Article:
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The meek-eyed Morn appears, mother of Dews.
- Seasons--Summer (l. 47) [Morning]
Rocks rich in gems, and Mountains big with mines,
That on the high Equator, ridgy, rise,
Whence many a bursting Stream auriferous plays.
- Seasons--Summer (l. 646) [Nature]
For is there aught in Sleep can charm the wise?
To lie in dead oblivion, loosing half
The fleeting moments of too short a life--
. . . .
Who would in such a gloomy state remain
Longer than Nature craves?
- Seasons--Summer (l. 71) [Sleep]
But yonder comes the power King of Day,
Rejoicing in the East.
- Seasons--Summer (l. 81) [Sunrise]
Ships, dim discover'd, dropping from the clouds.
- Seasons--Summer (l. 946) [Ships]
Patient of thirst and toil,
Son of the desert, e'en the Camel feels,
Shot through his wither'd heat, the fiery blast.
- Seasons--Summer (l. 965) [Summer]
And Mecca saddens at the long delay.
- Seasons--Summer (l. 979) [Delay]
Or ruminate in the contiguous shade.
- Seasons--Winter [Trees]
See, Winter comes, to rule the varied year,
Sullen and sad, with all his rising train;
Vapors, and Clouds, and Storms.
- Seasons--Winter (l. 1) [Winter]
Dread Winter spreads his latest glooms,
And reigns, tremendous, o'er the conquer'd Year.
How dead the vegetable kingdom lies!
How dumb the tuneful! Horror wide extends
His desolate domain.
- Seasons--Winter (l. 1,024) [Winter]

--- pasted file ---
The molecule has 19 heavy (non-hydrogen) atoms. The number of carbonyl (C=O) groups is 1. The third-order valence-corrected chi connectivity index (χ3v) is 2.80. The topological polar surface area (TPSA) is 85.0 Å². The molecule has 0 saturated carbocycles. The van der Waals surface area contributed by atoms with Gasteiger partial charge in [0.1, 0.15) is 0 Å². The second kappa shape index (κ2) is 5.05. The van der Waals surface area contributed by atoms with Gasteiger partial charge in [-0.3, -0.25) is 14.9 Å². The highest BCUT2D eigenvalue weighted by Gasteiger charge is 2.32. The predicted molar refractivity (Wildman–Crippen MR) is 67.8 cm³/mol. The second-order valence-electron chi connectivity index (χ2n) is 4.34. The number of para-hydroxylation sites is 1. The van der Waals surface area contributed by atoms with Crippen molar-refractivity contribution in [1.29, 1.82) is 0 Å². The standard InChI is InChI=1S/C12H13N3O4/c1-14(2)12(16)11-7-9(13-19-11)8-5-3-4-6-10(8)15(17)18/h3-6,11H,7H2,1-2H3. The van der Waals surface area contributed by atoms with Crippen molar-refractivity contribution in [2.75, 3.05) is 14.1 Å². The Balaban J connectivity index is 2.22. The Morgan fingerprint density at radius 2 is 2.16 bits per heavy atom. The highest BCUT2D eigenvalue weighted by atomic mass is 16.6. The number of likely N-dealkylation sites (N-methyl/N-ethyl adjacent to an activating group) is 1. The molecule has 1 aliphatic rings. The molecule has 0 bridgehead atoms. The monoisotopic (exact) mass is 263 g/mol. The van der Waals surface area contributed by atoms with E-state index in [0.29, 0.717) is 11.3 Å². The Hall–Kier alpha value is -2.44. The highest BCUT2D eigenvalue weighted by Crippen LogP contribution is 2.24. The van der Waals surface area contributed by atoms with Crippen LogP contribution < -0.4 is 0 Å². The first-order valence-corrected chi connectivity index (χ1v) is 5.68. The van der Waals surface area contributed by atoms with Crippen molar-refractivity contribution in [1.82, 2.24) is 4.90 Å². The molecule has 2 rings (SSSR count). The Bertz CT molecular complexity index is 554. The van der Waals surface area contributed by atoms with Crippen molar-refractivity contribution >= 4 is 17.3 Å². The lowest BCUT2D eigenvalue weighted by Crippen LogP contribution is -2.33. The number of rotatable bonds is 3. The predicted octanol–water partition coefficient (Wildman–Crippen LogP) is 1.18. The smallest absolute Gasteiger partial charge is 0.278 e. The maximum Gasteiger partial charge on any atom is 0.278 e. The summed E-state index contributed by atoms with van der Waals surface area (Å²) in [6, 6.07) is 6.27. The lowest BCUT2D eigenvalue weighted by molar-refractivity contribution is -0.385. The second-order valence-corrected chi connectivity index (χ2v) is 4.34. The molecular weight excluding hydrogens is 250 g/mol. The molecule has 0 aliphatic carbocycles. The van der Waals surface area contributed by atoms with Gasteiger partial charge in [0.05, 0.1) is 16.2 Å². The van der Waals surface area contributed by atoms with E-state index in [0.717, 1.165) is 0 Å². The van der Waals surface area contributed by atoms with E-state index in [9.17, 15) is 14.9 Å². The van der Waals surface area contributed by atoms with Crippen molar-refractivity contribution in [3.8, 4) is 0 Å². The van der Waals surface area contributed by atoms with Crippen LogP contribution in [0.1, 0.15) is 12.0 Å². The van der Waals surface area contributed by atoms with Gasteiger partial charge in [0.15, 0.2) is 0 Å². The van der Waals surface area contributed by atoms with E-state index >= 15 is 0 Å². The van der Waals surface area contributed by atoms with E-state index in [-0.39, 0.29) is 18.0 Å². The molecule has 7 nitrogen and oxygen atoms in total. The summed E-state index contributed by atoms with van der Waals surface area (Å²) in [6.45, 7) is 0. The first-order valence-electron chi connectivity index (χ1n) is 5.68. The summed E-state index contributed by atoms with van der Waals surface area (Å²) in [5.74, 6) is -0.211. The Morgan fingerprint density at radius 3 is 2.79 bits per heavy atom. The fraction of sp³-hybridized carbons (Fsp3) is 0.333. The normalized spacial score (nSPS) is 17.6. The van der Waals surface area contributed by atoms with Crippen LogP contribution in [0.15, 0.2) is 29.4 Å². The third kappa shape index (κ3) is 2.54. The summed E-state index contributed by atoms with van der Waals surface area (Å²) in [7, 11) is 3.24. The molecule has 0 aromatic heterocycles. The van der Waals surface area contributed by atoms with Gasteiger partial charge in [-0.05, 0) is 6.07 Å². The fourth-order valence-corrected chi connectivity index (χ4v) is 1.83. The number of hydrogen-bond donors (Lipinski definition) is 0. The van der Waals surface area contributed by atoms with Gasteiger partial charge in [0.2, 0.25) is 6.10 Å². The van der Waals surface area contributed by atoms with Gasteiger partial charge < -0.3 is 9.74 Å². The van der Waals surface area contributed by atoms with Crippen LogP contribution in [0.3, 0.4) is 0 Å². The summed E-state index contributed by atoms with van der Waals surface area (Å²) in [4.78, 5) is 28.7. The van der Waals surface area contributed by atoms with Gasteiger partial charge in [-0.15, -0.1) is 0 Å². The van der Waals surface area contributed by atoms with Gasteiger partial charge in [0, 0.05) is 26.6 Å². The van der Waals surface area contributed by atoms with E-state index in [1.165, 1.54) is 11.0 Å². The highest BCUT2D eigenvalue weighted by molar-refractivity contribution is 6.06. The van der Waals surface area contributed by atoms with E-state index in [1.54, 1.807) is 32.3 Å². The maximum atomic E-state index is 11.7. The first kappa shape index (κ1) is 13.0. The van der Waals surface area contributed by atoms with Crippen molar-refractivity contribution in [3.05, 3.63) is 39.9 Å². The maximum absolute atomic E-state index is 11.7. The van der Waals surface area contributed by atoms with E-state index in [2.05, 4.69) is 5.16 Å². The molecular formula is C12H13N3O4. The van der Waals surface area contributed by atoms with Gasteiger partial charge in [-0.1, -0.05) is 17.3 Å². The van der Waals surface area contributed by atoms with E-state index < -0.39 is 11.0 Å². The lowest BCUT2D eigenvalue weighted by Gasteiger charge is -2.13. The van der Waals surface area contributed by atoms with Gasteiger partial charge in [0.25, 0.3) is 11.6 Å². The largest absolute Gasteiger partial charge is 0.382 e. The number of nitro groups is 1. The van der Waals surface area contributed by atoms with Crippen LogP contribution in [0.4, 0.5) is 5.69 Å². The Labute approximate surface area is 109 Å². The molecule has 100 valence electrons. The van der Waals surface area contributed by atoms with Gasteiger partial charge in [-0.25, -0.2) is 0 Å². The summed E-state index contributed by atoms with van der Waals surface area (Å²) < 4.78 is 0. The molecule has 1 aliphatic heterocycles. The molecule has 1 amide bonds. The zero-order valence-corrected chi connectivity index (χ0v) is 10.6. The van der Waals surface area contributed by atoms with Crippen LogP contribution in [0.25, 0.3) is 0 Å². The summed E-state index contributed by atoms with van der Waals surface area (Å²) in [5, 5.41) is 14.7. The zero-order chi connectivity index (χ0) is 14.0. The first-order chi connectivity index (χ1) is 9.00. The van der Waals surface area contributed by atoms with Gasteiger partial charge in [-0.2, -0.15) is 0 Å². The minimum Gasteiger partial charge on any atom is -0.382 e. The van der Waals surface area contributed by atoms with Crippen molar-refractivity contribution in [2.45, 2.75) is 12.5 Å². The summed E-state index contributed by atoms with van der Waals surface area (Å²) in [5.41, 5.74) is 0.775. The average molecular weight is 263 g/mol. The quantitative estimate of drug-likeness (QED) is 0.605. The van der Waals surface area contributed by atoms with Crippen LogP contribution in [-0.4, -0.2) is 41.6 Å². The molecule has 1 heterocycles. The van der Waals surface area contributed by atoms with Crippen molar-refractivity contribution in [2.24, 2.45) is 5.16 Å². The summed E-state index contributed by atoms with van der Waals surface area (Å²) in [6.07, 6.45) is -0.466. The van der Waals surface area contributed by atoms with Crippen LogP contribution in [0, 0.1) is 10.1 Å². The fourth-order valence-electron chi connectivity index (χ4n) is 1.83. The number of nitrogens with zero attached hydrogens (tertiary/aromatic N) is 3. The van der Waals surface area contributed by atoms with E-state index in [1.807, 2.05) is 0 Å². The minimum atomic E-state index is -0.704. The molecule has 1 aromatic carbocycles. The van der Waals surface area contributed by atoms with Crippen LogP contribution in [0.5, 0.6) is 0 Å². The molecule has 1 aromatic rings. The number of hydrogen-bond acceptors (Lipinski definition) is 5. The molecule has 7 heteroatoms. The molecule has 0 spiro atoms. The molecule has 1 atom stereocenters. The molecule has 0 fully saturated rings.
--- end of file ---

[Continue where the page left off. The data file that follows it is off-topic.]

Through the hush'd air the whitening Shower descends,
At first thin wavering; till at last the Flakes
Fall broad, and wide, and fast, dimming the day
With a continual flow. The cherished Fields
Put on their winter-robe of purest white,
'Tis brightness all; save where the new Snow melts
Along the mazy current.
- Seasons--Winter (l. 229) [Winter]
The Redbreast, sacred to the household gods,
Wisely regardful of the embroiling sky,
In joyless fields and thorny thickets leaves
His shivering mates, and pays to trusted Man
His annual visit.
- Seasons--Winter (l. 246) [Robins]
Cruel as death, and hungry at the grave.
- Seasons--Winter (l. 393) [Hunger]
Studious let me sit,
And hold high converse with the mighty Dead.
- Seasons--Winter (l. 431) [Reading]
But who can count the stars of Heaven?
Who sing their influence on this lower world?
- Seasons--Winter (l. 528) [Stars]
Forever, Fortune, wilt thou prove
An unrelenting foe to love,
And, when we meet a mutual heart,
Come in between, and bid us part?
- Song--To Fortune [Fortune]
O, Sophonisba, Sophonisba, O!
- Sophonisba [Names]
Why should we will the best of passions, love?
It aids the hero, bids ambition rise
To nobler heights, inspires immortal deeds,
Even softens brutes, and adds a grace to virtue.
- Sophonisba (act V, sc. 2) [Love]
The best of men have ever loved repose:
They hate to mingle in the filthy fray;
Where the soul sours, and gradual rancour grows,
Imbitter'd more from peevish day to day.
- The Castle of Indolence (canto I, st. 17)
- The Castle of Indolence (canto I, st. 50)
They who are pleased themselves must always please.
- The Castle of Insolence (canto I, st. 15)
The faithless vain disturber of mankind, Insulting Gaul.
- The Seasons--Autumn [France]
For, if the worlds
In worlds enclosed should on his senses burst . . .
He would abhorrent turn.
- The Seasons--Summer (l. 313) [World]
For nothing human foreign was to him.
- To the Memory of Lord Talbot,
translation of "Humani nihil a me alienum puto"
O, what are you waiting for here? young man!
What are you looking for over the bridge?--
A little straw hat with the streaming blue ribbons
Is soon to come dancing over the bridge.
- Waiting [Love]
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